Also the 8 miles high and falling fast combined w falllout shelter is the mushroom cloud and fallout or fears thereof.
Well, yeah, but what about “Vincent?”
” Saw a short piece on Lennon a while back and he said sometimes the words dont mean anything.”
Lennon famously threw words together that sounded cool.
McCartney is an airhead that can put together a pretty turn of phrase.
To think we listened in rapt attention to the “Paul is dead” theorists. While the boys were laughing all the way to the bank.
Everybody was looking for a deeper meaning in those days.
It’s a short history of rock & roll’s downward trajectory and the effect that has had on our culture.
OK, but where does the flute fit in?
Cadence and rhyme.
Hard not to miss the “america is changing” aspect of the song
It was interesting to see how the pieces fit together
I think it is against Nuclear Weapons. If not, you can definitely fit it in.
I’ve been saying that for 30 years. Clap your hands and you just caused a catastrophic event in the tiny universe on your palm.
John Fogerty said he just liked to use strange lyrics.
Perhaps the "Byrds" refers to two of the most powerful Southern Democrats from the early 1930's to the early 1980's, Senator Harry F. Byrd (D-Va.) and his son, Harry, Jr., who succeeded him. Or perhaps it could refer to the liberal Sen. Robert Byrd (D-WV), whose power and influence in the Senate moved Sen. Barry Goldwater (R-Ariz.) to call it "the Byrd Bath."
Interesting. I always lost interest in the song as it progressed as the lyrics became more obscure.
This line could also be a reference to the Nick Noble song The Bible Tells Me So. The fact that this song was a chart hit in 1955 shows how much our culture has changed--mostly for the worse--since that time.
Speaking of “hidden meanings” in songs; I seem to remember that the author of Roberta Flack’s hit “Killing Me Softly With His Song” was referring to seeing and hearing Don McLean perform one of his songs.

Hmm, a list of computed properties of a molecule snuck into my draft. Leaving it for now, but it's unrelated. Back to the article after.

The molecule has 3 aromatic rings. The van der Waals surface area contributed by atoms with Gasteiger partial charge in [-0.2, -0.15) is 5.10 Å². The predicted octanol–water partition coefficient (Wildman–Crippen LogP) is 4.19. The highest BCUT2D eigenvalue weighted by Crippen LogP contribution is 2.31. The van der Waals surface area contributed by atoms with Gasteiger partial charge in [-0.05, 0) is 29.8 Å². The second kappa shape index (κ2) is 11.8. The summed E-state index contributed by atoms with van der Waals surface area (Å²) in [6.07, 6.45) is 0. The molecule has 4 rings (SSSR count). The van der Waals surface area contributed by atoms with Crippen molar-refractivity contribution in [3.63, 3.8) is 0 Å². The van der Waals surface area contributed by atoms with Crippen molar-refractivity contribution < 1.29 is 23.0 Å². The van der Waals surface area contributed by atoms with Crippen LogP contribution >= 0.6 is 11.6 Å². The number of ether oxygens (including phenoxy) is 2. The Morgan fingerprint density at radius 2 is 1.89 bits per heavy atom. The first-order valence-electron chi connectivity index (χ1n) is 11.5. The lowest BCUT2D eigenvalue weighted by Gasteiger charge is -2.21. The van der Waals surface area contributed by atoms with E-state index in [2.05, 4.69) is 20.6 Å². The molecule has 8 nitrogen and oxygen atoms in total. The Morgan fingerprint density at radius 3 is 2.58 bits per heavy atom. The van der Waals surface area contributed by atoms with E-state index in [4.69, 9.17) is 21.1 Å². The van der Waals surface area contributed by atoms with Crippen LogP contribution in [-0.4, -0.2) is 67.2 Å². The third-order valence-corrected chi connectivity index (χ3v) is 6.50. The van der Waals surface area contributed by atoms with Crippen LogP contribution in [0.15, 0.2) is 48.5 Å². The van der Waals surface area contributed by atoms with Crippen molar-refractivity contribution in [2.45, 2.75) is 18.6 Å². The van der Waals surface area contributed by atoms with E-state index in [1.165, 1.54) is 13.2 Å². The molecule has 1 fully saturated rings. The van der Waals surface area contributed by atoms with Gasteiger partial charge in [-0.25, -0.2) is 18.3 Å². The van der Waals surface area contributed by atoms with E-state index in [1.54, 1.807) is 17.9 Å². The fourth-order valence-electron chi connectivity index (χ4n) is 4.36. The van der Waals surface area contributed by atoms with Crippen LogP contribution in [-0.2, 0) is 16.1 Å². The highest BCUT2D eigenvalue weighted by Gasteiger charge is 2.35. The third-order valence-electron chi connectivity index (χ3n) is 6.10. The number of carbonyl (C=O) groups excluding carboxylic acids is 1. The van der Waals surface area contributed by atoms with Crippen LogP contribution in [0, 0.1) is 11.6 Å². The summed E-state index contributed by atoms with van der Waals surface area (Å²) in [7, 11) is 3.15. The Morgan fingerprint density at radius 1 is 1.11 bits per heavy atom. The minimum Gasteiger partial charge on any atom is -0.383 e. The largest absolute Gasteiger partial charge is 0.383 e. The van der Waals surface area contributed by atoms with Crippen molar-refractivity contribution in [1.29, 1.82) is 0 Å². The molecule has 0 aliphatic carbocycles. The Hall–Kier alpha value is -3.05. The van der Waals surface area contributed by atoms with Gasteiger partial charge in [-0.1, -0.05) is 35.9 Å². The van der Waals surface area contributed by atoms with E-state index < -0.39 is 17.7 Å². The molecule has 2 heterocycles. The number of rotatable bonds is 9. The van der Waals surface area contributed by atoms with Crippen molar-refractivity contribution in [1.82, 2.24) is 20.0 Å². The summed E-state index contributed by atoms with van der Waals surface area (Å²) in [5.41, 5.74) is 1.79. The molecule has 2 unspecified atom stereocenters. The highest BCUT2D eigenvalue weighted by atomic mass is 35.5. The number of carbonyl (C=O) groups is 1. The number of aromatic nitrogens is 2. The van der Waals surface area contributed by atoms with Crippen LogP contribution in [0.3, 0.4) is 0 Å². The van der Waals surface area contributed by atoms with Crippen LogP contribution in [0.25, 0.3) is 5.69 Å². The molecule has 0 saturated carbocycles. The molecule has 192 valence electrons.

In a way it refers both to the Byrds and the First Edition.
The latter was doing its own reference to the Byrds song.
As I’ve heard the song over the years, it was clear to me
what was being talked about—Dylan, Stones, unrest, Beatles,
and all the stuff about the 50s and later the 60s. “The levee was dry” means he went to get water (representing—faith? hope? etc.) but could get nothing.
And how more obvious a line could he do than “The church
bells all were broken”?
"The Levee" was the name of a bar where he often went to tip a glass or two. When he went there and it was closed, he had to head up the road to a bar in Rye, NY. The good old boys in Rye were drinking whiskey.
***Buddy Holly being the inspiration for it has been the long standing and most popular explanation.***
When I first heard the song back in 1971, I immediately thought of Buddy Holly. This is before the psycho-analysists started telling everyone what it meant.
“Saw a short piece on Lennon a while back and he said sometimes the words dont mean anything.”
I read that writer had been trying to fathom some of Lennon’s lyrics. In response, John wrote “Strawberry Fields” (I am the Walrus) and said to a confidant, “Let the (bleep)er figure that one out”.
Obviously some still are. LOL
Disclaimer: Opinions posted on Free Republic are those of the individual posters and do not necessarily represent the opinion of Free Republic or its management. All materials posted herein are protected by copyright law and the exemption for fair use of copyrighted works.